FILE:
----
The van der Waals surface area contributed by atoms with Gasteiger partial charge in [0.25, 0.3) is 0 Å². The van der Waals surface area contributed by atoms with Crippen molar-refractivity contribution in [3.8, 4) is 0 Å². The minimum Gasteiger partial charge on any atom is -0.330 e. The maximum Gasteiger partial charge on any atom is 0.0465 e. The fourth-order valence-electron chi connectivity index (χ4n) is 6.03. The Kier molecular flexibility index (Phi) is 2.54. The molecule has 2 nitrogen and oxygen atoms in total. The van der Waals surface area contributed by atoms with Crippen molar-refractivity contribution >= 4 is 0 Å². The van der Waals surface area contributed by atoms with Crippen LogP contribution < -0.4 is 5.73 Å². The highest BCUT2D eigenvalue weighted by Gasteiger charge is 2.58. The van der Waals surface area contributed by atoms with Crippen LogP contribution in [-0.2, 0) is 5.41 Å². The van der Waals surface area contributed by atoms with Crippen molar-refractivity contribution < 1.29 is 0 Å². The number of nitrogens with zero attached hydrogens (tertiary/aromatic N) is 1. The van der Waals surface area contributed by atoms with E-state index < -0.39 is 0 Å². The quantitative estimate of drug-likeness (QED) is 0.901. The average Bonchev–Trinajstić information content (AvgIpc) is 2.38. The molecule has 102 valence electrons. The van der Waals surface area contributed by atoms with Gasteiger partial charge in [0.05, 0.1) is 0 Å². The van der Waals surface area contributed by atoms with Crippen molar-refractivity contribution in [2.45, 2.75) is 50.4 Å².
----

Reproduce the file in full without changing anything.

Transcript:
The van der Waals surface area contributed by atoms with Gasteiger partial charge in [0.25, 0.3) is 0 Å². The van der Waals surface area contributed by atoms with Crippen molar-refractivity contribution in [3.8, 4) is 0 Å². The minimum Gasteiger partial charge on any atom is -0.330 e. The maximum Gasteiger partial charge on any atom is 0.0465 e. The fourth-order valence-electron chi connectivity index (χ4n) is 6.03. The Kier molecular flexibility index (Phi) is 2.54. The molecule has 2 nitrogen and oxygen atoms in total. The van der Waals surface area contributed by atoms with Crippen molar-refractivity contribution >= 4 is 0 Å². The van der Waals surface area contributed by atoms with Crippen LogP contribution < -0.4 is 5.73 Å². The highest BCUT2D eigenvalue weighted by Gasteiger charge is 2.58. The van der Waals surface area contributed by atoms with Crippen LogP contribution in [-0.2, 0) is 5.41 Å². The van der Waals surface area contributed by atoms with Crippen molar-refractivity contribution < 1.29 is 0 Å². The number of nitrogens with zero attached hydrogens (tertiary/aromatic N) is 1. The van der Waals surface area contributed by atoms with E-state index < -0.39 is 0 Å². The quantitative estimate of drug-likeness (QED) is 0.901. The average Bonchev–Trinajstić information content (AvgIpc) is 2.38. The molecule has 102 valence electrons. The van der Waals surface area contributed by atoms with Gasteiger partial charge in [0.05, 0.1) is 0 Å². The van der Waals surface area contributed by atoms with Crippen molar-refractivity contribution in [2.45, 2.75) is 50.4 Å².